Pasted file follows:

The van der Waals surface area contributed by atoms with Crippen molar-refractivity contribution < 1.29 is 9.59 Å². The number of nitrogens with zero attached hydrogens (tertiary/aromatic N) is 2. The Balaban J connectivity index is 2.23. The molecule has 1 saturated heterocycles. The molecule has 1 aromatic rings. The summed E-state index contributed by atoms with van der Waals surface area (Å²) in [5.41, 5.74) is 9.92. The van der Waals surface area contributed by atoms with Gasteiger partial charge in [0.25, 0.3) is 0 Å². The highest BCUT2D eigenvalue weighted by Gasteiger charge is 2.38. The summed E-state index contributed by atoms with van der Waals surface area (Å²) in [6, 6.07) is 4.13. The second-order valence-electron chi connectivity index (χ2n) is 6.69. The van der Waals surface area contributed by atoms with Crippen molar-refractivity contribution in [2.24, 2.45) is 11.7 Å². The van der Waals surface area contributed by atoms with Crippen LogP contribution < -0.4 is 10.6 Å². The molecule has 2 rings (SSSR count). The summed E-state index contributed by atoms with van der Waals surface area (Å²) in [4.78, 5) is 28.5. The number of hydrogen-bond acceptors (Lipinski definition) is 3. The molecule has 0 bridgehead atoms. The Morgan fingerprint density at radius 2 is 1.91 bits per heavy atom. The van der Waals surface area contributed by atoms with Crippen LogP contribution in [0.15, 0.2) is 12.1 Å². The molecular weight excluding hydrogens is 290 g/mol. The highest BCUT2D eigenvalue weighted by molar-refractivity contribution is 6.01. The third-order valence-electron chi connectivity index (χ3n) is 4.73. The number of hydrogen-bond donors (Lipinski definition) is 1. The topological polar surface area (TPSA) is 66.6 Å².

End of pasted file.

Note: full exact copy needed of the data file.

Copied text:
The van der Waals surface area contributed by atoms with Crippen molar-refractivity contribution < 1.29 is 9.59 Å². The number of nitrogens with zero attached hydrogens (tertiary/aromatic N) is 2. The Balaban J connectivity index is 2.23. The molecule has 1 saturated heterocycles. The molecule has 1 aromatic rings. The summed E-state index contributed by atoms with van der Waals surface area (Å²) in [5.41, 5.74) is 9.92. The van der Waals surface area contributed by atoms with Gasteiger partial charge in [0.25, 0.3) is 0 Å². The highest BCUT2D eigenvalue weighted by Gasteiger charge is 2.38. The summed E-state index contributed by atoms with van der Waals surface area (Å²) in [6, 6.07) is 4.13. The second-order valence-electron chi connectivity index (χ2n) is 6.69. The van der Waals surface area contributed by atoms with Crippen molar-refractivity contribution in [2.24, 2.45) is 11.7 Å². The van der Waals surface area contributed by atoms with Crippen LogP contribution < -0.4 is 10.6 Å². The molecule has 2 rings (SSSR count). The summed E-state index contributed by atoms with van der Waals surface area (Å²) in [4.78, 5) is 28.5. The number of hydrogen-bond acceptors (Lipinski definition) is 3. The molecule has 0 bridgehead atoms. The Morgan fingerprint density at radius 2 is 1.91 bits per heavy atom. The van der Waals surface area contributed by atoms with Crippen LogP contribution in [0.15, 0.2) is 12.1 Å². The molecular weight excluding hydrogens is 290 g/mol. The highest BCUT2D eigenvalue weighted by molar-refractivity contribution is 6.01. The third-order valence-electron chi connectivity index (χ3n) is 4.73. The number of hydrogen-bond donors (Lipinski definition) is 1. The topological polar surface area (TPSA) is 66.6 Å².